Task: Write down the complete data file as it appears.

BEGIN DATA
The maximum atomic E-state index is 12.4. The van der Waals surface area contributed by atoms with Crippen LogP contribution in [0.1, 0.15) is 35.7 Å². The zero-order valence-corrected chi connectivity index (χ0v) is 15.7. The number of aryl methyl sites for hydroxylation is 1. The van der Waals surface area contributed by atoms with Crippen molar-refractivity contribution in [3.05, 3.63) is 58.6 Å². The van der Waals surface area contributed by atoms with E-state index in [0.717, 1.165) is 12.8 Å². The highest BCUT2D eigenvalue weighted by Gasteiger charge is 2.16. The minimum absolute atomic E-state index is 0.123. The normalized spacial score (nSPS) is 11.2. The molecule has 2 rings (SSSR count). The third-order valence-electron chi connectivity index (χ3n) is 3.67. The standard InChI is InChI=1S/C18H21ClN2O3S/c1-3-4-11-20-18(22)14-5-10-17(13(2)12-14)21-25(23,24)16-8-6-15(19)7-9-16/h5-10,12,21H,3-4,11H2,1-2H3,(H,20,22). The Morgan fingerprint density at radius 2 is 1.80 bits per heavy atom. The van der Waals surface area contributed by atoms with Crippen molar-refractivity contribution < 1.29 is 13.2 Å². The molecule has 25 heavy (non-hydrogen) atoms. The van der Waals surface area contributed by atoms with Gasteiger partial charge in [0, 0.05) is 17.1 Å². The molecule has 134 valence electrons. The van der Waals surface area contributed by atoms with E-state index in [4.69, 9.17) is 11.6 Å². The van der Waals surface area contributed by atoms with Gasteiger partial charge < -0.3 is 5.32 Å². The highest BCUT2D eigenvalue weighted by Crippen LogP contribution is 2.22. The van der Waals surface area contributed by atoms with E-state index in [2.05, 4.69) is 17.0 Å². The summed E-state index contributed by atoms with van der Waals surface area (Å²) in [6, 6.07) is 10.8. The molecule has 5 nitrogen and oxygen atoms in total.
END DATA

The maximum atomic E-state index is 12.4. The van der Waals surface area contributed by atoms with Crippen LogP contribution in [0.1, 0.15) is 35.7 Å². The zero-order valence-corrected chi connectivity index (χ0v) is 15.7. The number of aryl methyl sites for hydroxylation is 1. The van der Waals surface area contributed by atoms with Crippen molar-refractivity contribution in [3.05, 3.63) is 58.6 Å². The van der Waals surface area contributed by atoms with E-state index in [0.717, 1.165) is 12.8 Å². The highest BCUT2D eigenvalue weighted by Gasteiger charge is 2.16. The minimum absolute atomic E-state index is 0.123. The normalized spacial score (nSPS) is 11.2. The molecule has 2 rings (SSSR count). The third-order valence-electron chi connectivity index (χ3n) is 3.67. The standard InChI is InChI=1S/C18H21ClN2O3S/c1-3-4-11-20-18(22)14-5-10-17(13(2)12-14)21-25(23,24)16-8-6-15(19)7-9-16/h5-10,12,21H,3-4,11H2,1-2H3,(H,20,22). The Morgan fingerprint density at radius 2 is 1.80 bits per heavy atom. The van der Waals surface area contributed by atoms with Crippen molar-refractivity contribution < 1.29 is 13.2 Å². The molecule has 25 heavy (non-hydrogen) atoms. The van der Waals surface area contributed by atoms with Gasteiger partial charge in [0, 0.05) is 17.1 Å². The molecule has 134 valence electrons. The van der Waals surface area contributed by atoms with E-state index in [4.69, 9.17) is 11.6 Å². The van der Waals surface area contributed by atoms with Gasteiger partial charge < -0.3 is 5.32 Å². The highest BCUT2D eigenvalue weighted by Crippen LogP contribution is 2.22. The van der Waals surface area contributed by atoms with E-state index in [2.05, 4.69) is 17.0 Å². The summed E-state index contributed by atoms with van der Waals surface area (Å²) in [6, 6.07) is 10.8. The molecule has 5 nitrogen and oxygen atoms in total.